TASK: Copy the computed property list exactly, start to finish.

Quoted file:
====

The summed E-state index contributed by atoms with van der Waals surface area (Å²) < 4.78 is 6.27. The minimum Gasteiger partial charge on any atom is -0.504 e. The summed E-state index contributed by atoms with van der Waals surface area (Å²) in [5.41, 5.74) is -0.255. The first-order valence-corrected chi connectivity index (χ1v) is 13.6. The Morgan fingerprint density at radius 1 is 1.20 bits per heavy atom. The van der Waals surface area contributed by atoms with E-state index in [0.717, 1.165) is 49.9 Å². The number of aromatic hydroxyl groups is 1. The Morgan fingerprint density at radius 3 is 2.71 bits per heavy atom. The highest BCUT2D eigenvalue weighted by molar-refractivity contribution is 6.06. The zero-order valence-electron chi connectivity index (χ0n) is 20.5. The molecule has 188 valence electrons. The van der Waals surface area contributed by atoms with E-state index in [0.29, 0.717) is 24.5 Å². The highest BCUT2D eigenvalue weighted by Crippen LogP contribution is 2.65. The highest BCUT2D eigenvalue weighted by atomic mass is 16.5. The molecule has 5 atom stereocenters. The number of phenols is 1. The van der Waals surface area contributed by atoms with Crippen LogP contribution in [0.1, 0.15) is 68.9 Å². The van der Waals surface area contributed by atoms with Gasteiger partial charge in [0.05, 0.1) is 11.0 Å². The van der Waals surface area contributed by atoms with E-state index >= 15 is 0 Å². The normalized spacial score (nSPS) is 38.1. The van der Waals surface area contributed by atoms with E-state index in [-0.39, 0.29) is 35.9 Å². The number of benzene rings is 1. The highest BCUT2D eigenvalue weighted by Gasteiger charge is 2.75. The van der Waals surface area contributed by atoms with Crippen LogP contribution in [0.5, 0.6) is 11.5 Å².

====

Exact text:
The summed E-state index contributed by atoms with van der Waals surface area (Å²) < 4.78 is 6.27. The minimum Gasteiger partial charge on any atom is -0.504 e. The summed E-state index contributed by atoms with van der Waals surface area (Å²) in [5.41, 5.74) is -0.255. The first-order valence-corrected chi connectivity index (χ1v) is 13.6. The Morgan fingerprint density at radius 1 is 1.20 bits per heavy atom. The van der Waals surface area contributed by atoms with E-state index in [0.717, 1.165) is 49.9 Å². The number of aromatic hydroxyl groups is 1. The Morgan fingerprint density at radius 3 is 2.71 bits per heavy atom. The highest BCUT2D eigenvalue weighted by molar-refractivity contribution is 6.06. The zero-order valence-electron chi connectivity index (χ0n) is 20.5. The molecule has 188 valence electrons. The van der Waals surface area contributed by atoms with E-state index in [0.29, 0.717) is 24.5 Å². The highest BCUT2D eigenvalue weighted by Crippen LogP contribution is 2.65. The highest BCUT2D eigenvalue weighted by atomic mass is 16.5. The molecule has 5 atom stereocenters. The number of phenols is 1. The van der Waals surface area contributed by atoms with Crippen LogP contribution in [0.1, 0.15) is 68.9 Å². The van der Waals surface area contributed by atoms with Gasteiger partial charge in [0.05, 0.1) is 11.0 Å². The van der Waals surface area contributed by atoms with E-state index >= 15 is 0 Å². The normalized spacial score (nSPS) is 38.1. The van der Waals surface area contributed by atoms with E-state index in [-0.39, 0.29) is 35.9 Å². The number of benzene rings is 1. The highest BCUT2D eigenvalue weighted by Gasteiger charge is 2.75. The van der Waals surface area contributed by atoms with Crippen LogP contribution in [0.5, 0.6) is 11.5 Å².